May double star of the month – mu Crucis (μ Cru)
by Dave Blane
Mu Crucis (μ Cru) (12 54 35.66 -57 10 40.4) is simply one of the most beautiful doubles in the sky and is very suitable for viewing with binoculars or a small telescope.
The pair, whose components are of visual magnitude 3.9 and 5.0, share common proper motions and distances and Hipparcos places both stars at about 412 light years from Earth. If this is so, then the two stars are separated by some 0.0192pc or 0.063ly suggesting the period maybe as long 30 000 years. The second star, μ2 Crucis, is a Gamma Cassiopeia-type (GCAS) variable, changing by 0.19 mag in an unknown period.
This double was discovered by Dunlop in 1826 and listed as Δ126 in his catalogue . The spectral types are both B and Hartung record them as both white whereas Richard Jaworski sees a tinge of yellow in the fainter star. The current separation and position angle are 35″ and 17deg and the brightness of the stars almost make this a southern equivalent of Albireo but without the colours.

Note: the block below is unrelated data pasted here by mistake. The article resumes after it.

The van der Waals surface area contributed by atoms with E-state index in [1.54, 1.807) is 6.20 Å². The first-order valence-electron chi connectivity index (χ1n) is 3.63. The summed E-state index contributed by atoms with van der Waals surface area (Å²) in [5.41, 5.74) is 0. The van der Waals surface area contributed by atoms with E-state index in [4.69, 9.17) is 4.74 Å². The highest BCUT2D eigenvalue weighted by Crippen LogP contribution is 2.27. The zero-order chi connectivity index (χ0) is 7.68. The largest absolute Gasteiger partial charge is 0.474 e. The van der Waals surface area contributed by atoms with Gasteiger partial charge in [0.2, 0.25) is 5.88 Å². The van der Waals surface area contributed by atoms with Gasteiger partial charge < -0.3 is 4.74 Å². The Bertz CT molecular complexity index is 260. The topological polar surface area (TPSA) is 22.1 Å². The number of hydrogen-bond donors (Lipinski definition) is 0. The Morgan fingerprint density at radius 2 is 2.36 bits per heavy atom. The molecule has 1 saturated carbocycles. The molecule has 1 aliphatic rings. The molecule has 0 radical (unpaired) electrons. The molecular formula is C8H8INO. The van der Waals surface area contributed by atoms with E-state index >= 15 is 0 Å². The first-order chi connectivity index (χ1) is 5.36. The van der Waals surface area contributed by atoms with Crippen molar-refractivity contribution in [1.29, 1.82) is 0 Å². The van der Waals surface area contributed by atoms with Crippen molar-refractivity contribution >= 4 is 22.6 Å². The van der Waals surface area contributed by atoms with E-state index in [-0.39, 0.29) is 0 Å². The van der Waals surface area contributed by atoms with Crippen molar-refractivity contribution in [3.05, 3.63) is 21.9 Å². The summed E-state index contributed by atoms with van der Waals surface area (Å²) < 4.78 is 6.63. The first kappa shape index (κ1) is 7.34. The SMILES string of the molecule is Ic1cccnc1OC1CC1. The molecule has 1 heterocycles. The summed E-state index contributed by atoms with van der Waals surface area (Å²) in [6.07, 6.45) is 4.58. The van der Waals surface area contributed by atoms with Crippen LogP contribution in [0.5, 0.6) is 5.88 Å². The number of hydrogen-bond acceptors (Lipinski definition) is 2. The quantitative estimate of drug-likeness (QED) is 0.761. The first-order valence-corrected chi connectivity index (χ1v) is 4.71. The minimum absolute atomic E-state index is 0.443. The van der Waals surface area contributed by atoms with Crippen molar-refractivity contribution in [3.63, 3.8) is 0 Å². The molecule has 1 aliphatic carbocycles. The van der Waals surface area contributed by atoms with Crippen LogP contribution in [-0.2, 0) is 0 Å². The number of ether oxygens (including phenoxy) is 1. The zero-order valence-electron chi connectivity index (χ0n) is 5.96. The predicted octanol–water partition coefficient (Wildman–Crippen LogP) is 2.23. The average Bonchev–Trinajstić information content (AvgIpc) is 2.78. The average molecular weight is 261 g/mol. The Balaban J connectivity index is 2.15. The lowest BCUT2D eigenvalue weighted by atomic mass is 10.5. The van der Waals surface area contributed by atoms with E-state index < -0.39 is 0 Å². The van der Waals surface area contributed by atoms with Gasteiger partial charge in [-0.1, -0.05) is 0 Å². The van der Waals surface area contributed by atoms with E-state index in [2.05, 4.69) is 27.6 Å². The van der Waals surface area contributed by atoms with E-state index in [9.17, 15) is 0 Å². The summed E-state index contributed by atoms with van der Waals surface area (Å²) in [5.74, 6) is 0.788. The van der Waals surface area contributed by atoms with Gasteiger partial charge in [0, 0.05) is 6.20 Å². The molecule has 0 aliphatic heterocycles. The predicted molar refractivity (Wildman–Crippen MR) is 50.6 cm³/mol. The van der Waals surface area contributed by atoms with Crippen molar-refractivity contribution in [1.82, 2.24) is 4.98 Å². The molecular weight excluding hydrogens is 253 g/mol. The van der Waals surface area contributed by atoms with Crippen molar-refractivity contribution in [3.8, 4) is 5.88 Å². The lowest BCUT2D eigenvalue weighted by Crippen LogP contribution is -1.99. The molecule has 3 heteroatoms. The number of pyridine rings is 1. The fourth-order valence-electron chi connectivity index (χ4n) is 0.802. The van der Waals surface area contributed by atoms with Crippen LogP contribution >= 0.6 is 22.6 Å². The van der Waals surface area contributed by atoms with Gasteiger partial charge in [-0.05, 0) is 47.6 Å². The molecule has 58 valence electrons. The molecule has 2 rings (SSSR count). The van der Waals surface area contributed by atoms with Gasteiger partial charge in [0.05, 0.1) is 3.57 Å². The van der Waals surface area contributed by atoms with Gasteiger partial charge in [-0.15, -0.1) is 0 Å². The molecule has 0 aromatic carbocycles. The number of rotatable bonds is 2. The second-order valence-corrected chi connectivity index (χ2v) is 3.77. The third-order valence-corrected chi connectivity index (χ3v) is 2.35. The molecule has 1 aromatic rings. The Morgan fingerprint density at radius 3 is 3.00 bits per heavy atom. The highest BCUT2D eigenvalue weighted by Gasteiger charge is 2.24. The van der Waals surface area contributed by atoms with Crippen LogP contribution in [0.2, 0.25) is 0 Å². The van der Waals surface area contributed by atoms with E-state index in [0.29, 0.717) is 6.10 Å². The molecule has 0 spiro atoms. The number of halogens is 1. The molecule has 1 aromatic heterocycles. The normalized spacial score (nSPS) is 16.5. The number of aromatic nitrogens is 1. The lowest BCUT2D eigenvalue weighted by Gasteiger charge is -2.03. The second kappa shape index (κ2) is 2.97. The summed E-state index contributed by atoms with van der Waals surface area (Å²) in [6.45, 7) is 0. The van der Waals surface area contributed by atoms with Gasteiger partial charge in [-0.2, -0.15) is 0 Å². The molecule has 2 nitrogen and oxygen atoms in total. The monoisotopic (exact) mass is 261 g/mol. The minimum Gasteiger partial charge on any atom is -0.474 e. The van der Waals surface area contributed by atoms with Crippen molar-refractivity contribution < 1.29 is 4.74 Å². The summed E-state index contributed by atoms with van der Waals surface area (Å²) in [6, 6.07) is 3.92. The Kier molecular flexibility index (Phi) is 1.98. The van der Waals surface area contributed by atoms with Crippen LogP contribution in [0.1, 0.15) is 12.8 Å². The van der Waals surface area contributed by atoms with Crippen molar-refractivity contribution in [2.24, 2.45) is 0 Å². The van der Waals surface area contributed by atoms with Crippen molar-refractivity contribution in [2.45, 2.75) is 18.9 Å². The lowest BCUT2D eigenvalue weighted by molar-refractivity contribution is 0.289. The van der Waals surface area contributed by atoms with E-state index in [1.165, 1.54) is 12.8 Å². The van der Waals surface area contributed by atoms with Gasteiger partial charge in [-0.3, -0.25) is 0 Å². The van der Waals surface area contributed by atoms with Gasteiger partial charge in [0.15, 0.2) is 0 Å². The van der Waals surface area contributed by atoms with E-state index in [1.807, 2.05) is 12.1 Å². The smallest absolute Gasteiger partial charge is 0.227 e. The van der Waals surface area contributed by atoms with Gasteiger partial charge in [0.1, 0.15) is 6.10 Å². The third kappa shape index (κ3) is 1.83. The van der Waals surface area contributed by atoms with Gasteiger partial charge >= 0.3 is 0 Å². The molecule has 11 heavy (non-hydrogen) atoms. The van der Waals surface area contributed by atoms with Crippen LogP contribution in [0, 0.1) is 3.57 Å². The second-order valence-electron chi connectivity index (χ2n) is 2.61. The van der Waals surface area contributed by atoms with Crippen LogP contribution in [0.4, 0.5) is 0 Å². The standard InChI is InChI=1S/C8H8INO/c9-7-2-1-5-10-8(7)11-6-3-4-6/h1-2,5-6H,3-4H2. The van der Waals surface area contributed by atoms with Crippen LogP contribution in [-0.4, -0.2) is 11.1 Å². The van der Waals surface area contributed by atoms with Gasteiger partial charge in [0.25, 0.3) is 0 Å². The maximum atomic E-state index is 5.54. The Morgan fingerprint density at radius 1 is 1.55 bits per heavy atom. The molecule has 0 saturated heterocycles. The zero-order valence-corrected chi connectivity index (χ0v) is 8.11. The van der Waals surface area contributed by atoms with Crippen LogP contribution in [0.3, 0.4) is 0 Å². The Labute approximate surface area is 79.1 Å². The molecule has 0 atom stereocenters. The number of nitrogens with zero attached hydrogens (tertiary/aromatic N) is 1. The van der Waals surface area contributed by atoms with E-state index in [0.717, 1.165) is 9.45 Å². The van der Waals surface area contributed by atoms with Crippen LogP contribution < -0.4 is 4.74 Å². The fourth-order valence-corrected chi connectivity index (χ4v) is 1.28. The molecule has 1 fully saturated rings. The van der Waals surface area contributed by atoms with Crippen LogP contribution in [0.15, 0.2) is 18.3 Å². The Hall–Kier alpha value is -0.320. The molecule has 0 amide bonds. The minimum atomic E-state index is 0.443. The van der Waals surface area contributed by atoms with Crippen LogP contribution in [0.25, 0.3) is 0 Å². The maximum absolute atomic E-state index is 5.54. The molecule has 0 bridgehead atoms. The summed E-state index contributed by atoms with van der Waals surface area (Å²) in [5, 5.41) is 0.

Image showing mu Cru and other double stars in this area.
The bright components and wide separation of 35” make this system easily to split with modest binoculars and in a small telescope they are a fine sight. So when you are next outside with your binoculars or your telescope, and finished marvelling at the Jewel Box, have a look at this fine double star that is just 4 degrees north of the Jewel Box in the constellation of Crux.
A beautiful blue pair.